Lawmakers in Tennessee are taking on charter school regulation—but not the kind of school regulation we usually see debated in statehouses.
A Republican-sponsored bill would limit the number of individuals working on temporary visas for foreign workers that charter schools can hire, at 3.5 percent of the total staff.
The measure would specifically forbid charter schools from being authorized if they relied on non-immigrant foreign workers receiving H1B or J1 visas to fill staff positions above the aforementioned cap. It would also bar charters from trying to circumvent the limit by affiliating with colleges or universities that by federal law are exempt from the visa program’s annual caps.
In addition, the legislation would not allow charters if those schools’ sponsors or governing bodies are “controlled by foreign nationals.” The language on that point seems relatively broad. The bill says an authorizer may not approve the charter if:
The sponsor or governing body of the proposed charter school is controlled by foreign nationals or any of the sponsor or governing board members are affiliated with, have been previously affiliated with, employed by or are otherwise connected to another charter school or schools in the United States or its territories that are or have been controlled by foreign nationals."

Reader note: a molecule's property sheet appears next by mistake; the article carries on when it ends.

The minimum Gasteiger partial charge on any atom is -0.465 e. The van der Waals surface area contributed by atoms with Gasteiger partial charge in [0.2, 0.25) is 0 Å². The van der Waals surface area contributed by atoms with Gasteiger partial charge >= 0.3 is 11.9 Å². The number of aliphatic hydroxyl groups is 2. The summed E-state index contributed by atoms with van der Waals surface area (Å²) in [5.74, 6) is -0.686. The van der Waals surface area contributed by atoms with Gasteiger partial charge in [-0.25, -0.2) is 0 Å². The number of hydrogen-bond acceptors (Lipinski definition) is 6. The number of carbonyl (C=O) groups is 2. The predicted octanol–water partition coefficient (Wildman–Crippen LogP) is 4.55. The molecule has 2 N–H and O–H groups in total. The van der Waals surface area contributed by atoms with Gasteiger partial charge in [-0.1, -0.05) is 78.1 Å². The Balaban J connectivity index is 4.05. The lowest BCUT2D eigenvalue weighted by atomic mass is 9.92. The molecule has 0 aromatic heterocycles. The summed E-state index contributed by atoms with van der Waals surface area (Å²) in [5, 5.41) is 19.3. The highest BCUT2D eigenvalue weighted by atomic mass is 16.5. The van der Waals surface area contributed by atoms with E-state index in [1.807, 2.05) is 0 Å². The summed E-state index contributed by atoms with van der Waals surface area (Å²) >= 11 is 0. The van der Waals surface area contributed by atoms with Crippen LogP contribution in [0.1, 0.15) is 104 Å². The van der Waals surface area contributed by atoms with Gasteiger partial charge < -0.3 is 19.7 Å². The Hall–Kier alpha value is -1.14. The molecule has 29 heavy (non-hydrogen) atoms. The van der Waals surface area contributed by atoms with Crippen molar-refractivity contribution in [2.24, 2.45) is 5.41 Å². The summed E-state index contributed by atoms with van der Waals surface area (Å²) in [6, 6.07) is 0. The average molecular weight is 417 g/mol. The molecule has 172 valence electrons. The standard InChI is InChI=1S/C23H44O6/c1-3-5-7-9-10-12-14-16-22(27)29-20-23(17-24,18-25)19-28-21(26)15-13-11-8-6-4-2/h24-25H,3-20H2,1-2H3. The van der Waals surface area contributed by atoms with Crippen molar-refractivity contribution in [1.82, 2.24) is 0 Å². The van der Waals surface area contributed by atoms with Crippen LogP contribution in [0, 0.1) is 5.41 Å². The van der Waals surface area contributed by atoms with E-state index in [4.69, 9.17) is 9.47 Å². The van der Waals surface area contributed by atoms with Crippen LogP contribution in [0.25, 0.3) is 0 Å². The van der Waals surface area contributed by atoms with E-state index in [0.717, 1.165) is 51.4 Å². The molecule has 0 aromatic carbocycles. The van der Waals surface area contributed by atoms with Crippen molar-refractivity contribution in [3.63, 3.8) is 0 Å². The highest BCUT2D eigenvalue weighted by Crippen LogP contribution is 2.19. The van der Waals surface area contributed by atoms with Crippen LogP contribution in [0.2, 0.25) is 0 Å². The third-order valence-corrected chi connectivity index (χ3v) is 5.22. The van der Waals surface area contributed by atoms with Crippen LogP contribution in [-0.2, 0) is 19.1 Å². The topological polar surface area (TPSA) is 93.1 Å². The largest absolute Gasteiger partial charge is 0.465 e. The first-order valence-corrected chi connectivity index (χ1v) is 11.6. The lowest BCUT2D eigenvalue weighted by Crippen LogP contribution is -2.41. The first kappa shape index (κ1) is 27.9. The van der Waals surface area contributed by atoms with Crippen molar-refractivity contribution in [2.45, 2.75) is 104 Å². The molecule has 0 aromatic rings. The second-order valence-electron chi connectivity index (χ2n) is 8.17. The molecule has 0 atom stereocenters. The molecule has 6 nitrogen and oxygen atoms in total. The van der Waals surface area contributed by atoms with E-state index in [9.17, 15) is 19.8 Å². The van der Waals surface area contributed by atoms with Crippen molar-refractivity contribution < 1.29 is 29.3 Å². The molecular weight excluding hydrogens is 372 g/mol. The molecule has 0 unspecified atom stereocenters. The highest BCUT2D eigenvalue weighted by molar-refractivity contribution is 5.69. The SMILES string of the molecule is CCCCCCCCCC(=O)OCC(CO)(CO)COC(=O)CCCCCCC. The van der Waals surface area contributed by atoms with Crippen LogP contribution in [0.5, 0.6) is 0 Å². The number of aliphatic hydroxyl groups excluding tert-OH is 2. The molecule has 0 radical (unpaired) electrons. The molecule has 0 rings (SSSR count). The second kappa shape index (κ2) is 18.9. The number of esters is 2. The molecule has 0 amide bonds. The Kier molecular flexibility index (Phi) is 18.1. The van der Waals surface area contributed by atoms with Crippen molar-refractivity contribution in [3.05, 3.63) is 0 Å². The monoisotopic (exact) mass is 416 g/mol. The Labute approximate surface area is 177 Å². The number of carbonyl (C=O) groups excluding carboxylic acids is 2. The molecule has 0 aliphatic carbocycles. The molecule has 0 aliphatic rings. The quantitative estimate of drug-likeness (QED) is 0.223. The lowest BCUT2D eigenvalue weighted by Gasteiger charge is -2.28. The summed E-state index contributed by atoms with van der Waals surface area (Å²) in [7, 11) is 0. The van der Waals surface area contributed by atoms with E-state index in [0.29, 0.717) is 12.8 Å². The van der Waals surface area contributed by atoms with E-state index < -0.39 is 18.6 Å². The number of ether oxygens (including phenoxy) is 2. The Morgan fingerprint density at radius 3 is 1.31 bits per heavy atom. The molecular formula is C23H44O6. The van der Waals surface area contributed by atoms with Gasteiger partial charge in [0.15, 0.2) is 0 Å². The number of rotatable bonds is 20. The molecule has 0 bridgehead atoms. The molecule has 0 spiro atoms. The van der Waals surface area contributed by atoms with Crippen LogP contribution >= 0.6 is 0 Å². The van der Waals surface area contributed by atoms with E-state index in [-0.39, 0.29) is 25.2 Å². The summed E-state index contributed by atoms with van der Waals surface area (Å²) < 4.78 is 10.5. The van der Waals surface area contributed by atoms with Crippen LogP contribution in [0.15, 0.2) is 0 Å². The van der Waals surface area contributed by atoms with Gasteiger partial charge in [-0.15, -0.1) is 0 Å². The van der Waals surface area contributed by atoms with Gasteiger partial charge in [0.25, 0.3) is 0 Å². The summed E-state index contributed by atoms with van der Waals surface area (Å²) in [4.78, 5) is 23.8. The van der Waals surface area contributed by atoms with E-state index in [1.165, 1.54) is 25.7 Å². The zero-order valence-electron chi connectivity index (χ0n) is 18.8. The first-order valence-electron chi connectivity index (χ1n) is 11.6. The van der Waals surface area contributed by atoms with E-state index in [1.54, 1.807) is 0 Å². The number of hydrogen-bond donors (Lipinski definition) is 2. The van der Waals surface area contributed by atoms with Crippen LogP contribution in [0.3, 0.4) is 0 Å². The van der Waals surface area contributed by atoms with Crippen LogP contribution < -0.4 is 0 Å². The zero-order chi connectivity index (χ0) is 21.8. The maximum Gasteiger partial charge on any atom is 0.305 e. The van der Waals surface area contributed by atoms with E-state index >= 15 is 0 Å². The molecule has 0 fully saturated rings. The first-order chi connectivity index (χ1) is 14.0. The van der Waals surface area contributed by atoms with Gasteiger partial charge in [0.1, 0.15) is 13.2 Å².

The measure emerges about a year after Tennessee was the site of a high-profile, cable-talk-show ready debate over Sharia law, which some lawmakers set out to ban in the state. Sharia is Islamic law, and it influences the customs and religious practices of followers of the faith.
The shadow of the Sharia debate has led some to question whether the measure is aimed at restricting hiring at Islamic-themed charter schools, in particular.
An article in the Tennessean explores those complaints. But backers of the bill say their primary concern is ensuring that U.S.-born workers are first in line for job openings at charters. (While Republicans control Tennessee’s legislature, the newspaper also reports that some Democratic state lawmakers are backing similiar legislation on foreign workers in charter schools.)
[UPDATE: (11:45 a.m.) The Tennessee Charter Schools Association opposes the legislation, which it regards as unnecessary and standing in the way of charters hiring talented employees, said the organization’s executive director, Matt Throckmorton.
As it now stands, the association says it knows of just six teachers in the state, out of a total of about 500 working in charter schools, who have been hired through the foreign-worker visas. Throckmorton believes all of those teachers are employed at the same school.
The overwhelmingly majority of the 52 charters approved or in operation in Tennessee are relatively small, he noted. That means that hiring a single teacher on a foreign worker visa could push them over the 3.5-percent threshold, Throckmorton said.
He said he charter school advocates should be focusing on improving their quality, not questions over the immigration status of their employees.
“The language itself is fraught with pitfalls,” he said. “There’s a much larger picture here we don’t want to engage in at all. We want to stick to education reform.”]
We’ll sell where the debate takes the bill in the weeks ahead.
A version of this news article first appeared in the Charters & Choice blog.